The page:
F/A-18E/F Super Hornet

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Product Type:

Multi-Role Tactical Fighter & Attack Aircraft

Using Service (US):

Navy

Program Status:

In production

Prime Contractors:

Airframe: The Boeing Company
Engines: General Electric Aviation

The F/A-18 Super Hornet
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About the F/A-18E/F:





The Boeing F/A-18E/F Super Hornet is a carrier-based multi-role tactical fighter and attack aircraft. The Super Hornet is powered by two General Electric F414-GE-400 afterburning turbofan engines with 22,000 pounds of thrust each.

Two versions of the F/A-18 Super Hornet are being produced, the single-seat E model and the two-seat F model. Customers include the U.S. Navy and the Royal Australian Air Force (RAAF). As of September 2015, the U.S. Navy has a fleet of 540 Super Hornets of which 279 are E-models and 261 F-models. Furthermore, Boeing has delivered 24 F/A-18Fs to the RAAF. The U.S. Navy ended its procurement of the Super Hornet in fiscal year 2013 with the purchase of the 563rd and final aircraft. However, in FY 2016, Congress added funding for an additional 5 aircraft. Another 2 aircraft will be procured in FY 17 to replace OCO losses.

In the U.S., the Super Hornet is operational in 10 Carrier Air Wings (25 squadrons). Beyond the Super Hornet, the Navy operates a fleet of 613 F/A-18A/B/C/D Hornets (as of September 2015).

With its selected external equipment, the Super Hornet can be optimized to accomplish both fighter and attack missions. The F/A-18E/F provides a 40% increase in combat radius, 50% increase in endurance, 25% greater weapons payload, three times more ordnance, and is five times more survivable than the F/A-18 Hornet models. These major performance improvements are mainly due to the superior F414-GE-400 engine, which is more powerful than the F404 used on the F/A-18 Hornet.

As part of carrier air wings, the F/A-18E/F operates from the Navy's fleet of Nimitz Class aircraft carriers. The typical carrier air wing has a squadron of 12 F/A-18E models and a squadron of 12 F/A-18F models.

The Super Hornet is equipped with a Raytheon AN/APG-79 Active Electronically Scanned Array (AESA) Radar, which is integrated with the aircraft's AN/ASQ-228 Advanced Targeting Forward Looking Infrared (ATFLIR) targeting pod from Raytheon; the Joint Helmet Mounted Cueing System (JHMCS); the Multifunctional Information Distribution System
(MIDS); advanced high capacity computer system; and state-of-the-art cockpit.

Other systems onboard are the Raytheon AN/ALR-67(V)3 digital radar warning receiver (RWR), the BAE Systems/Exelis AN/ALQ-214 Integrated Defensive Countermeasures (IDECM), the BAE Systems AN/ALE-47 countermeasures dispenser, Raytheon AN/ALE-50 towed decoy, and the Rockwell Collins AN/ARC-210 VHF/UHF Airborne Communications System. More recently, in January 2015, the U.S. Navy approved Lockheed Martin's IRST21 passive long-range sensor system for the F/A-18E/F. IRST21 uses infrared search and track technology to detect and track airborne threats. IRST21 is mounted on the nose section of the center fuel tank.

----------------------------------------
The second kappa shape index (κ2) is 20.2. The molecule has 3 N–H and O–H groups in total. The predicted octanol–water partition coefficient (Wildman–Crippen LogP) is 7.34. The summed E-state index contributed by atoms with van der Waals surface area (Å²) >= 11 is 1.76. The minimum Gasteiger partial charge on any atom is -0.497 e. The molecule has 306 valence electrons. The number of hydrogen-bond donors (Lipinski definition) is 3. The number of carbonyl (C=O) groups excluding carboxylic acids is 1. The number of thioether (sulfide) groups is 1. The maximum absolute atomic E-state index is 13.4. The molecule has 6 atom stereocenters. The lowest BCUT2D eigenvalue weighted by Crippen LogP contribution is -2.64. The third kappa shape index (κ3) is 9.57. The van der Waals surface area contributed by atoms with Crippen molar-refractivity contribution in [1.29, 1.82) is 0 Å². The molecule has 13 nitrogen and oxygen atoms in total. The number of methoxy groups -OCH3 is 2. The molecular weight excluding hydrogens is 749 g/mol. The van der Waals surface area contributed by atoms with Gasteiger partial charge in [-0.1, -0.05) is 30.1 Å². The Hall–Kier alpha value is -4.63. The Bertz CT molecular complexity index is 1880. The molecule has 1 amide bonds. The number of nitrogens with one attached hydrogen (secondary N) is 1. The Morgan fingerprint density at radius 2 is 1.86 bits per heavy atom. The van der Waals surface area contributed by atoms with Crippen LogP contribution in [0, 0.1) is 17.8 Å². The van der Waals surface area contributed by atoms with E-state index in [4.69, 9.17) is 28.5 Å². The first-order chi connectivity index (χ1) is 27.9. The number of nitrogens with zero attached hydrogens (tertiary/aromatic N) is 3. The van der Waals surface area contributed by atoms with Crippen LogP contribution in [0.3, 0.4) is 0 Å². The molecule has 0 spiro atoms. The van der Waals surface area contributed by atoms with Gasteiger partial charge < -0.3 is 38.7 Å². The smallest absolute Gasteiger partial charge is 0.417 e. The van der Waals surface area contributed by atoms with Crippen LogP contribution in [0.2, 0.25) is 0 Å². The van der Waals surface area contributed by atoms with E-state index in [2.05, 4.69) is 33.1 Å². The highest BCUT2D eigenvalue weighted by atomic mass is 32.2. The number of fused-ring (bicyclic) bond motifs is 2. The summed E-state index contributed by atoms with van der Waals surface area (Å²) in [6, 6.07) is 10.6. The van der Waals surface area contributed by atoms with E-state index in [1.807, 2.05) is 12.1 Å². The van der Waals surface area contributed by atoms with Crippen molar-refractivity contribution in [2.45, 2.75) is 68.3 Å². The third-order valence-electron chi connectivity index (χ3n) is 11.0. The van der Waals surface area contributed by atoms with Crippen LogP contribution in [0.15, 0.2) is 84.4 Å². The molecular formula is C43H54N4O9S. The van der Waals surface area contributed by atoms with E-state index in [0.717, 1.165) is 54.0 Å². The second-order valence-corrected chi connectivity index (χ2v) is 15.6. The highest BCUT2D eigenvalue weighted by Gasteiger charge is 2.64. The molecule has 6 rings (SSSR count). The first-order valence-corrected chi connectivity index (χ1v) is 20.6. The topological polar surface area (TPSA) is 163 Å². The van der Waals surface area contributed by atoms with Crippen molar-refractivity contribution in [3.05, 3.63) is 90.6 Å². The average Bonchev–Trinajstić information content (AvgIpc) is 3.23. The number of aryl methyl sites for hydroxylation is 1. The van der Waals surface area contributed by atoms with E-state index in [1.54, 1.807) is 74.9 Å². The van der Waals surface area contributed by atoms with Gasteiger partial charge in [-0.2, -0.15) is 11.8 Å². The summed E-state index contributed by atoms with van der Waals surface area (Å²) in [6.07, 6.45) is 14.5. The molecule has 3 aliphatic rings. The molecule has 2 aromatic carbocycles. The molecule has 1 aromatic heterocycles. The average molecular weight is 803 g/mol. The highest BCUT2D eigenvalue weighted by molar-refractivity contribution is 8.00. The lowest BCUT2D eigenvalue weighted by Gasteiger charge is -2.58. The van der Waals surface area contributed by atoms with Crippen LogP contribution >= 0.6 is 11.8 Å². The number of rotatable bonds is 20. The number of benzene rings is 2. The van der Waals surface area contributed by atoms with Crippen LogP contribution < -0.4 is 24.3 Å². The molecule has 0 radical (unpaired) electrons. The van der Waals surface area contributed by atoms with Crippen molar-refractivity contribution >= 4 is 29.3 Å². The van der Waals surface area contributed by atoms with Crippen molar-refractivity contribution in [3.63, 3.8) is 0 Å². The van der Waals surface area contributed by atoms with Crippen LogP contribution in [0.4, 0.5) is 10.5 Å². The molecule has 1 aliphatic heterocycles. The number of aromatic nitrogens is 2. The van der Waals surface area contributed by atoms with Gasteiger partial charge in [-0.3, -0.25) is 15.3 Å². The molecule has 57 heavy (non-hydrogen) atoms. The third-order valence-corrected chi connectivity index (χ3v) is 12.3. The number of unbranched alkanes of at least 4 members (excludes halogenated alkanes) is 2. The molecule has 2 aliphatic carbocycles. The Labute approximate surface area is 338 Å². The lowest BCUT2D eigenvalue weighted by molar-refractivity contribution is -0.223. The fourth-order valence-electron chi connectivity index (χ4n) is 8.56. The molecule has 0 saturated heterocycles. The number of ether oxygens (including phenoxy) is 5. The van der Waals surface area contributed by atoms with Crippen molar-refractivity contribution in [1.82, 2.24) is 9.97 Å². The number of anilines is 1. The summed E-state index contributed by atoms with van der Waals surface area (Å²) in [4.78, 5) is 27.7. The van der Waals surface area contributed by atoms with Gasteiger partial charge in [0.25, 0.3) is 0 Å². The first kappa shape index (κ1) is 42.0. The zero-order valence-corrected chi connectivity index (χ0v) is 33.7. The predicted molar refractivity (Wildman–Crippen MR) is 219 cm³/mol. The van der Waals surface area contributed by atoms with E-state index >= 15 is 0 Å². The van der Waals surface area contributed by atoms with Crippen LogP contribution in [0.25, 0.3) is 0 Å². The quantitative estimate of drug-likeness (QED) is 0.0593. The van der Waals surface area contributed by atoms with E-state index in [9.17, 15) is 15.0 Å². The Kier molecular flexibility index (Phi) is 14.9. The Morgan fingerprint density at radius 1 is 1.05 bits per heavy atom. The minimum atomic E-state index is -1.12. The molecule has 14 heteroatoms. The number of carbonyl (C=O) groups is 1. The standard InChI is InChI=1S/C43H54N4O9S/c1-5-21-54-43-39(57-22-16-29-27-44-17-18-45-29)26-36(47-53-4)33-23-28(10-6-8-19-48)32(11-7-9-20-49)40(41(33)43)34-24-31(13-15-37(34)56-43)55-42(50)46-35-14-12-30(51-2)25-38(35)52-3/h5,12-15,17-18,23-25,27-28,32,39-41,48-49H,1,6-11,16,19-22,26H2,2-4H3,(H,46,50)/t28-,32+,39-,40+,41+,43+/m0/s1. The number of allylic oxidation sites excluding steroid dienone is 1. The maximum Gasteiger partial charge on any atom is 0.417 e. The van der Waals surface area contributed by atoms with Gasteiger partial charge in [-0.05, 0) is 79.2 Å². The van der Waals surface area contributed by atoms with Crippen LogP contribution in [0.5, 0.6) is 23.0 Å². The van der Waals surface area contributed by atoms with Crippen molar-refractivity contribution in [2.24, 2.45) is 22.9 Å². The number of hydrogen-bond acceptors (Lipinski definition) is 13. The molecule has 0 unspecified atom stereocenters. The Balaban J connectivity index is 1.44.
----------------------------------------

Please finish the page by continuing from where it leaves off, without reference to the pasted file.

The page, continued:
Boeing's F/A-18 assembly line is located in St. Louis, Missouri. As a principal subcontractor, Northrop Grumman produces the aft/center fuselage section and vertical tails and integrates all associated subsystems at its facilities in El Segundo, California.

On September 28, 2010, Boeing was awarded a $5.3 billion U.S. Navy multi-year procurement contract for 124 F/A-18E/F Super Hornets and EA-18G Growlers. Boeing will deliver 66 Super Hornets and 58 Growlers to the Navy from FY 2012 through FY 2015. On December 12, 2013, Boeing was awarded an $873 million contract for system upgrades for F/A-18 A/B, C/D, E/F, and EA-18G aircraft for the U.S. Navy and the governments of Australia, Finland, Switzerland, Kuwait, Malaysia, and Canada.

In August 2013, Boeing introduced their concept of a new Super Hornet variant, the Advanced Super Hornet (ASH). The aircraft would be outfitted with conformal fuel tanks increasing the aircraft's mission radius by up to 130 nm for a total radius exceeding 700 nm. The ASH would also feature an enclosed weapons pod and would have a radar cross section that is 50% less than Block II Super Hornets. With enhanced F414 engines providing 15-20% more thrust, the ASH would come with greater speed and acceleration. Other new features include a next generation cockpit and an internal Infrared Search and Track (IRST) system. With the ASH, Boeing hopes to win upcoming fighter competitions abroad where it competes with Lockheed Martin's F-35 Lightning II, the Eurofighter Typhoon, and Saab's JAS 39 Gripen.

By January 30, 2013, the F/A-18 Super Hornet had accumulated over 1.1 million flight hours. The current life limits for the F/A-18E/F are 6,000 flight hours, 2,250 catapults/arrestments and 15,750 total landings. The U.S. Navy's F/A-18 SLAP program seeks to double flight hours to 12,000, increase catapults/arrestments to 3,500 and total landings to 22,500.identify critical structures and components that can achieve the extended service life limit goals. The F/A-18 SLAP program provides structural analyses of the main landing gear, arresting hook and catapult back-up structures, vertical tails, wings and fuselage. A second effort is to assess the subsystem components (hydraulics, wiring, actuators etc.).



Armament/Weapons:

The F/A-18E/F has eleven weapons stations (hardpoints) - 2 on wingtips, 6 under-wing, and 3 under-fuselage - and carries a wide range of ordnance. It features an M61-A1/A2 Vulcan 20mm gatling gun and can be equipped with AIM-9 Sidewinder missiles (AIM-9X projected), AIM-120 AMRAAM, AGM-88 HARM/AARGM, AGM-154 JSOW, AGM-158 JASSM, GBU-31/38 Joint Direct Attack Munitions (JDAM) as well as several other types of ordnance. According to Boeing, a typical basic loadout for a self-escort strike mission includes the AN/ASQ-228 ATLIR targeting pod, one AIM-120 AMRAAM, two AIM-9 Sidewinder missiles and an external fuel tank. This leaves the six under-wing weapon stations available to carry a variety of weapons and other stores. For more detail, see specifications below.